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It sounds counterintuitive doesn’t it? Limiting your creativity, to improve your creativity. Hopefully, by the end of this article this will make total sense and will steer you towards better images when you hit the streets to take some photos.
Too many options
This whole idea of creative limitation all stems from giving ourselves too many options. A funny thing happens to us humans when faced with a few too many things we can do or choose. Let’s use food shopping as an example. We have all been in that situation when you’re super hungry and you go to buy some food. You end up buying way more than you needed due to indecision or not really enjoying what you bought, eating everything, and feeling sick as a result. Now let’s translate that into photography talk.
When you are out taking photographs, either street photography, landscape, travel etc… and you see a moment happening or a patch of light appears, you need to act quickly to capture that moment or the light and treasure that image. But, if you have too many options, that indecision kicks in and causes doubts or hesitations then before you know it, that moment has passed, that light has faded. All whilst you were fiddling with your camera bag changing lenses or zooming in and out.
One camera, one lens
Now how do I combat this issue when I’m out taking pictures? It’s really simple. One camera, one lens. Welcome to creative limitation. Let’s go back to the food shop. Now I look at the shelf, and there is only one meal, one chocolate bar or one drink. I have no option but to choose that one thing and enjoy it. Back to photography; now I have limited my options when I see that moment or amazing light. I no longer see the moment and think oh, this would be better with 50mm, actually 24mm, ahh what about 70mm. Rather, I see the moment happening and I know all I have is a 35mm prime and now I need to use that lens to make the best possible picture, to capture and tell the story that’s happening in front of me.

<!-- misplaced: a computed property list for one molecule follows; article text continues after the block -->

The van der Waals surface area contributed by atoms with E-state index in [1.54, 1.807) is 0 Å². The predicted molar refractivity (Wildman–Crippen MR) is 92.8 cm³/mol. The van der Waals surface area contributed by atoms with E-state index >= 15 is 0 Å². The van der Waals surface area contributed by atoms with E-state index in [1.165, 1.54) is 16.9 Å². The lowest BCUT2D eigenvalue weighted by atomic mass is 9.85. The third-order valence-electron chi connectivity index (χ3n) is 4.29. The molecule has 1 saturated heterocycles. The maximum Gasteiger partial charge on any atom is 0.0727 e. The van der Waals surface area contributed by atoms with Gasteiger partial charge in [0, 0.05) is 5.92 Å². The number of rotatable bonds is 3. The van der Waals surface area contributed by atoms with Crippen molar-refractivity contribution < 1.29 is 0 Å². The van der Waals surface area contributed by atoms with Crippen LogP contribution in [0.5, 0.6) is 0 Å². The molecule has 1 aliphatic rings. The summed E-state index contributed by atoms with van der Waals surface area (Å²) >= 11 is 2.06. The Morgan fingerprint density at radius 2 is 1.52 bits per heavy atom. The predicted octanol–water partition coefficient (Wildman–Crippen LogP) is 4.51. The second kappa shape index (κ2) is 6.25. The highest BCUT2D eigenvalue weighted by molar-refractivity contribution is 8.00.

This frees up your creativity. Your mind is focused on composition, lighting, moment, and anticipation. Much better than peering into the camera bag and wondering what lens to pull out or racking focal length on that zoom lens wider, tighter, wider tighter. This is probably the one thing that helps me more than anything, especially in street photography. Moments are king in street photography and I want camera equipment to get out of my way.
Zoom lenses can work too
Now, I know not everyone has a prime lens but this whole idea of creative limitation does work with zoom lenses; it just takes a little bit of discipline. I had a 24-70 lens that I enjoyed using and often would set myself a focal length to work with, let’s say 70mm, and I would just leave the lens zoomed to that length. It is much harder to stick to your guns and leave that focal length alone but, if you can, you will definitely start to see and feel your attention and images improving.
Ignoring your equipment
The aim of the game here is to try your best to ignore your equipment. It’s no coincidence that most of the best and well-known street photographers use fixed lens cameras such as the Fuji X100 series or have a preferred focal length they always use such as 35mm. The best images are made when the equipment has no impact and the photographer is fully in the moment and capturing those fleeting things, that patch of light, that inverted umbrella, that dog doing its business on the stranger’s leg, and so on.
When equipment is a primary thought, you’re so much more likely to miss all of these things happening.
Give it a try
I would love to end this article by challenging you all to head out into the world and try limiting your creativity in an attempt to be more creative. Pick up your favourite camera, your favourite lens, charge a battery and go for a walk. Focus totally on what you see in front of you. Ignore your equipment and capture those moments. I’m confident that your images will improve, and hopefully you’ll have more fun too.